Republican Senators Aid NRSC
In a bid to keep pace with their Democratic counterparts, Senate Republicans have begun to move six-figure donations from their re-election accounts into the coffers of the GOP’s campaign committee.
Majority Whip Mitch McConnell (R-Ky.) last week donated $250,000 in excess cash from his campaign account to the National Republican Senatorial Committee, a move that prompted NRSC Chairman George Allen (Va.) to give the Whip a gold-plated trophy at Tuesday’s party luncheon.
McConnell’s donation, the largest to date to the NRSC, was matched at the luncheon when Republican Conference Chairman Rick Santorum (Pa.) pledged to donate $250,000 to the committee. GOP sources said Allen himself planned to match the $250,000 donation next week.
Adding in donations from a couple other Senators who recently gave more than $100,000, Senate Republicans will have pumped more than $1 million into the NRSC’s coffers over a two-week period.
“A lot of other people are stepping up to the plate now, as well,” said McConnell, the largest donor to the NRSC from his Conference. “Everyone wants to stay in the majority.”
President Bush’s campaign team earlier this month pledged the NRSC $1 million in leftover primary campaign funds if the Senators matched that total. NRSC officials are now hopeful that the $1 million from Bush Cheney ’04 Inc. will be delivered to the committee in time to meet the Sept. 30 filing deadline.
Republicans said the big push to get Senators to unload money from some of their bulging re-election accounts was an overt effort to try to keep pace with Senate Democrats, who have been far more generous to date to the Democratic Senatorial Campaign Committee.
Earlier this month, Minority Whip Harry Reid (D-Nev.) — who is facing a relatively easy re-election challenge this fall — gave $1 million from his campaign account to the DSCC.
Sen. Charles Schumer (D-N.Y.), who was sitting on almost $22 million as of June 30 despite nominal opposition, has given at least $500,000 to the DSCC and is giving roughly another $500,000 to state party committees where key Senate races are taking place.
In addition, Sen. John Kerry (D-Mass.), whose nearly $250 million presidential primary campaign closed with more than $50 million in leftover cash, transferred $3 million to the DSCC. And former Vice President Al Gore gave the committee $1 million in left-over funds from a legal account from his 2000 campaign.
Those donations alone total nearly $6 million — money the DSCC can use in what will likely be 10 key races down the stretch. The donations from Democratic Senators has helped make up for a large cash-on-hand advantage for the NRSC. At the end of August, the NRSC held a more than 2-to-1 advantage over the DSCC, $22.5 million to $10.5 million.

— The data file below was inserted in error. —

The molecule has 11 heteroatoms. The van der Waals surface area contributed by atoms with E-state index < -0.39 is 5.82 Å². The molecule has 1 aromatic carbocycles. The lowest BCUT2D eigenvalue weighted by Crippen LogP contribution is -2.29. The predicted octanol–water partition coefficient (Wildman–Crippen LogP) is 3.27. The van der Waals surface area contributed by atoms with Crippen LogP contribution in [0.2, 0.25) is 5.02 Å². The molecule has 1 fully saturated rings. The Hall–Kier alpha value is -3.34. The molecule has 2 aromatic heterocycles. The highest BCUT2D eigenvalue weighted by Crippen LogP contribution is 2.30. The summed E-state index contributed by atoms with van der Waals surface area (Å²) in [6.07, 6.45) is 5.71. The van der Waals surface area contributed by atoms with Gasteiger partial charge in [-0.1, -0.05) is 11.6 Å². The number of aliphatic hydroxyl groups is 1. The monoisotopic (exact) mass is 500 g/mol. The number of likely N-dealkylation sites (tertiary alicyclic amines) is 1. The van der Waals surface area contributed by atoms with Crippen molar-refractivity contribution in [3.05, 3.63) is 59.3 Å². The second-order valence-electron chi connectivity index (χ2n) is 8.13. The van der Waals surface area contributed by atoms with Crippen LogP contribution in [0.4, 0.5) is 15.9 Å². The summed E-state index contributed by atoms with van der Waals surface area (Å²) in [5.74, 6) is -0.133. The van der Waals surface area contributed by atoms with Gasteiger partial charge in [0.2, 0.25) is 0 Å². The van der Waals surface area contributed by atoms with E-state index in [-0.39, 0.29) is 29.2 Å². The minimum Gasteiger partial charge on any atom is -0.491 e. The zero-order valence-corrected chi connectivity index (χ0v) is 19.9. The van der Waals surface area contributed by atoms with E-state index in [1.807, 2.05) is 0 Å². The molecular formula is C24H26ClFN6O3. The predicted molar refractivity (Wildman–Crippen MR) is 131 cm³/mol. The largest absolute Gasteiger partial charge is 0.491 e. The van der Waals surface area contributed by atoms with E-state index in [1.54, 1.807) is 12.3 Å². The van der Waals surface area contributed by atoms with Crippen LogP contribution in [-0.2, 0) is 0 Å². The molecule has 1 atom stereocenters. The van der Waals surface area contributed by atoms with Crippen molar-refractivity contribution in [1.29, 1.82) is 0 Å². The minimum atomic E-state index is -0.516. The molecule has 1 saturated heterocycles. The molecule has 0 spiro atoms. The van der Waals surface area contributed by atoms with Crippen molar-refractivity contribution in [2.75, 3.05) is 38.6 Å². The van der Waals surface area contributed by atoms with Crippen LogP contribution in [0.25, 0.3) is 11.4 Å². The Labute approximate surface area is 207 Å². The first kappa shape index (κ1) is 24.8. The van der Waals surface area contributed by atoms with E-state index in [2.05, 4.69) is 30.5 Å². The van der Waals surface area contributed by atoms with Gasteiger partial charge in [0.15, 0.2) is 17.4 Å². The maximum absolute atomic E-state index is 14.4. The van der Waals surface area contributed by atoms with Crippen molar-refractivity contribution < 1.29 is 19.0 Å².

Allen, whose trophy to McConnell was labeled a “Hall of Fame” effort, said the Democrats were trailing in every area of fund-raising except for from within their respective caucuses.
“We need our Senators, if they can, to also pitch in,” he said Tuesday. “Some need to do more and hopefully after today they will be inspired.”
Several other Senators were singled out for praise at Tuesday’s luncheon, including Sens. Thad Cochran (R-Miss.) and Judd Gregg (R-N.H.). Both Cochran and Gregg stand to be chairmen in the 109th Congress if the Republicans maintain their majority, with Cochran taking over the plum assignment of the Appropriations Committee and Gregg having a choice between Budget or Health, Education, Labor and Pensions.
Cochran gave $100,000 to the NRSC on Tuesday, while Gregg dished out $100,000 to the committee in the past week. Retiring Sen. Don Nickles (R-Okla.) also gave $100,000 to the committee Tuesday.
The new campaign finance laws did away with large, unregulated donations to the party campaign committees. But Members of Congress — who have raised money for their campaign accounts in regulated limits of $2,000 from individuals and $5,000 from political action committees — can declare any amount of their war chest to be excess funds, which makes them ripe for transfer to party committees.
With the demise of soft money, the party committees have increasingly turned to Members and their campaign accounts as the last bastion of six- and seven-figure checks. Members can also give up to $15,000 per year to the party committees from their leadership PACs.
McConnell, who is running to be Senate GOP leader once Majority Leader Bill Frist (Tenn.) resigns after 2006, has now given a total of $380,000 to the NRSC this election cycle. (See related story, page 1.)
Last week’s $250,000 check from McConnell came on top of $100,000 he had already given from his campaign account. Separately, his leadership PAC has given $30,000 to the committee.
As soon as the $250,000 checks from Santorum and Allen have cleared, they will be next in line in terms of donations to the committee, totalling close to $280,000 each from their campaigns and PACs.
Frist is also one of the largest donors to the NRSC, which he chaired last cycle, having given $145,000 from his campaign account and his PAC.
Allen, who declined to talk about his own large check, said he hopes to be able to announce more big donations from his colleagues in the weeks ahead.